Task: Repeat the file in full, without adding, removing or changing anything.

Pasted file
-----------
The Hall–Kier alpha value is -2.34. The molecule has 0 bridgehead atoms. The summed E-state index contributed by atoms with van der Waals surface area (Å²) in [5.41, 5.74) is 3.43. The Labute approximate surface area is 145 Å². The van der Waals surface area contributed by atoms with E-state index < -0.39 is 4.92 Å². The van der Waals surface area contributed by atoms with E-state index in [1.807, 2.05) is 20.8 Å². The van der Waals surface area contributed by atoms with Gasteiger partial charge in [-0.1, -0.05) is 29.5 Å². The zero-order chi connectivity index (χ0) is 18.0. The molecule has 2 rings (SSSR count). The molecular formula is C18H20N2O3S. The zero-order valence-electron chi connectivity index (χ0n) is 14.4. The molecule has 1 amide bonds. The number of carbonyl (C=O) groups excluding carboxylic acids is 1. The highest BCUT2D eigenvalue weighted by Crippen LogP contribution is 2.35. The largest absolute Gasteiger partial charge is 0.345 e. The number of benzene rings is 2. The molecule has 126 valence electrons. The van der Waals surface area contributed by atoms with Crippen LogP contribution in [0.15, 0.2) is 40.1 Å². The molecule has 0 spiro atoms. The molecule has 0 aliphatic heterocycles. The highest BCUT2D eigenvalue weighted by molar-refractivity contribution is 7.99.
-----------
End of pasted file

The Hall–Kier alpha value is -2.34. The molecule has 0 bridgehead atoms. The summed E-state index contributed by atoms with van der Waals surface area (Å²) in [5.41, 5.74) is 3.43. The Labute approximate surface area is 145 Å². The van der Waals surface area contributed by atoms with E-state index < -0.39 is 4.92 Å². The van der Waals surface area contributed by atoms with E-state index in [1.807, 2.05) is 20.8 Å². The van der Waals surface area contributed by atoms with Gasteiger partial charge in [-0.1, -0.05) is 29.5 Å². The zero-order chi connectivity index (χ0) is 18.0. The molecule has 2 rings (SSSR count). The molecular formula is C18H20N2O3S. The zero-order valence-electron chi connectivity index (χ0n) is 14.4. The molecule has 1 amide bonds. The number of carbonyl (C=O) groups excluding carboxylic acids is 1. The highest BCUT2D eigenvalue weighted by Crippen LogP contribution is 2.35. The largest absolute Gasteiger partial charge is 0.345 e. The number of benzene rings is 2. The molecule has 126 valence electrons. The van der Waals surface area contributed by atoms with Crippen LogP contribution in [0.15, 0.2) is 40.1 Å². The molecule has 0 spiro atoms. The molecule has 0 aliphatic heterocycles. The highest BCUT2D eigenvalue weighted by molar-refractivity contribution is 7.99.